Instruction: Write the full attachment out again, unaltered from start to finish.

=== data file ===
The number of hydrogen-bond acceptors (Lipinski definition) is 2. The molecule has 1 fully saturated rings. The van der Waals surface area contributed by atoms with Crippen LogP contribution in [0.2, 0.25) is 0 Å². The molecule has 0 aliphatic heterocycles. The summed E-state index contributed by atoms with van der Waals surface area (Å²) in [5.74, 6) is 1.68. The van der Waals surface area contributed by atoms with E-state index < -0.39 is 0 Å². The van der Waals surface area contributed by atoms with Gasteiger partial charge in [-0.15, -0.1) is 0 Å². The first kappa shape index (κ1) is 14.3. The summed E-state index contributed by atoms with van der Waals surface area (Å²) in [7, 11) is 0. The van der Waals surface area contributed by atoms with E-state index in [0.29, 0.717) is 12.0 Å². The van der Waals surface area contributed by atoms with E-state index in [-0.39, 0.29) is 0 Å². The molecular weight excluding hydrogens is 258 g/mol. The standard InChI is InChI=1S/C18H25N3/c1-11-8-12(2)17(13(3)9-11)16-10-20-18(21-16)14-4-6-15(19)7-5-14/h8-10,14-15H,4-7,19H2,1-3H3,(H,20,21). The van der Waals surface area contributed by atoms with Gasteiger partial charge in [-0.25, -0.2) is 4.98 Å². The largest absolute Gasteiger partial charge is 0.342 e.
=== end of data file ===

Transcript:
The number of hydrogen-bond acceptors (Lipinski definition) is 2. The molecule has 1 fully saturated rings. The van der Waals surface area contributed by atoms with Crippen LogP contribution in [0.2, 0.25) is 0 Å². The molecule has 0 aliphatic heterocycles. The summed E-state index contributed by atoms with van der Waals surface area (Å²) in [5.74, 6) is 1.68. The van der Waals surface area contributed by atoms with E-state index < -0.39 is 0 Å². The van der Waals surface area contributed by atoms with Gasteiger partial charge in [-0.15, -0.1) is 0 Å². The first kappa shape index (κ1) is 14.3. The summed E-state index contributed by atoms with van der Waals surface area (Å²) in [7, 11) is 0. The van der Waals surface area contributed by atoms with E-state index in [0.29, 0.717) is 12.0 Å². The van der Waals surface area contributed by atoms with E-state index in [-0.39, 0.29) is 0 Å². The molecular weight excluding hydrogens is 258 g/mol. The standard InChI is InChI=1S/C18H25N3/c1-11-8-12(2)17(13(3)9-11)16-10-20-18(21-16)14-4-6-15(19)7-5-14/h8-10,14-15H,4-7,19H2,1-3H3,(H,20,21). The van der Waals surface area contributed by atoms with Gasteiger partial charge in [-0.25, -0.2) is 4.98 Å². The largest absolute Gasteiger partial charge is 0.342 e.